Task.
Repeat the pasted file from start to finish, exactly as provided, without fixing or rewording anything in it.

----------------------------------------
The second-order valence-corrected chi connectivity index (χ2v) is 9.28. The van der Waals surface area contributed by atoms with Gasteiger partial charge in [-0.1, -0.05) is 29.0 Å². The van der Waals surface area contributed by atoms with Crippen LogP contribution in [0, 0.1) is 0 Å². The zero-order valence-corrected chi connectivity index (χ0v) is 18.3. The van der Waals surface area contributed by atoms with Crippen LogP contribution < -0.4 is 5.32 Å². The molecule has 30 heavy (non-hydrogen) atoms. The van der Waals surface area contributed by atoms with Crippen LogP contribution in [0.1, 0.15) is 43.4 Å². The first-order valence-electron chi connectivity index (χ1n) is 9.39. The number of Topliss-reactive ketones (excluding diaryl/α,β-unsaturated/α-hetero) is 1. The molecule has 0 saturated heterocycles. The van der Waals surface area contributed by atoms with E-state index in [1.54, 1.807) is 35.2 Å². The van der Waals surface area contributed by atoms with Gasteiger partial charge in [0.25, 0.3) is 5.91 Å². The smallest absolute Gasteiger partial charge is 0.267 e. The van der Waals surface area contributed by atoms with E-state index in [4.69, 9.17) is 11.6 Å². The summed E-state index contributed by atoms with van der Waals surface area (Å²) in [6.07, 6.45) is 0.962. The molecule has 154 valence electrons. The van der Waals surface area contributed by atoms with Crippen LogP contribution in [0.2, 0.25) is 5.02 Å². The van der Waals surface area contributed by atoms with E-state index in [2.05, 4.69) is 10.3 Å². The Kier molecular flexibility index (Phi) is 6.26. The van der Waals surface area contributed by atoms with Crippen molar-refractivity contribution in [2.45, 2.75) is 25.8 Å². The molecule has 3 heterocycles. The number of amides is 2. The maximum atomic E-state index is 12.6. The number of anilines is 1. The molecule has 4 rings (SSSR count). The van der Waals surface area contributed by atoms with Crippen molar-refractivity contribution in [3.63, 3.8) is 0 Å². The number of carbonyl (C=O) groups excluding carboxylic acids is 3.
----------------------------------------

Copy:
The second-order valence-corrected chi connectivity index (χ2v) is 9.28. The van der Waals surface area contributed by atoms with Gasteiger partial charge in [-0.1, -0.05) is 29.0 Å². The van der Waals surface area contributed by atoms with Crippen LogP contribution in [0, 0.1) is 0 Å². The zero-order valence-corrected chi connectivity index (χ0v) is 18.3. The van der Waals surface area contributed by atoms with Crippen LogP contribution < -0.4 is 5.32 Å². The molecule has 30 heavy (non-hydrogen) atoms. The van der Waals surface area contributed by atoms with Crippen LogP contribution in [0.1, 0.15) is 43.4 Å². The first-order valence-electron chi connectivity index (χ1n) is 9.39. The number of Topliss-reactive ketones (excluding diaryl/α,β-unsaturated/α-hetero) is 1. The molecule has 0 saturated heterocycles. The van der Waals surface area contributed by atoms with E-state index in [1.54, 1.807) is 35.2 Å². The van der Waals surface area contributed by atoms with Gasteiger partial charge in [0.25, 0.3) is 5.91 Å². The smallest absolute Gasteiger partial charge is 0.267 e. The van der Waals surface area contributed by atoms with E-state index in [4.69, 9.17) is 11.6 Å². The summed E-state index contributed by atoms with van der Waals surface area (Å²) in [6.07, 6.45) is 0.962. The molecule has 154 valence electrons. The van der Waals surface area contributed by atoms with Crippen LogP contribution in [0.2, 0.25) is 5.02 Å². The van der Waals surface area contributed by atoms with E-state index in [2.05, 4.69) is 10.3 Å². The Kier molecular flexibility index (Phi) is 6.26. The van der Waals surface area contributed by atoms with Crippen molar-refractivity contribution in [2.45, 2.75) is 25.8 Å². The molecule has 3 heterocycles. The number of amides is 2. The maximum atomic E-state index is 12.6. The number of anilines is 1. The molecule has 4 rings (SSSR count). The van der Waals surface area contributed by atoms with Crippen molar-refractivity contribution in [3.63, 3.8) is 0 Å². The number of carbonyl (C=O) groups excluding carboxylic acids is 3.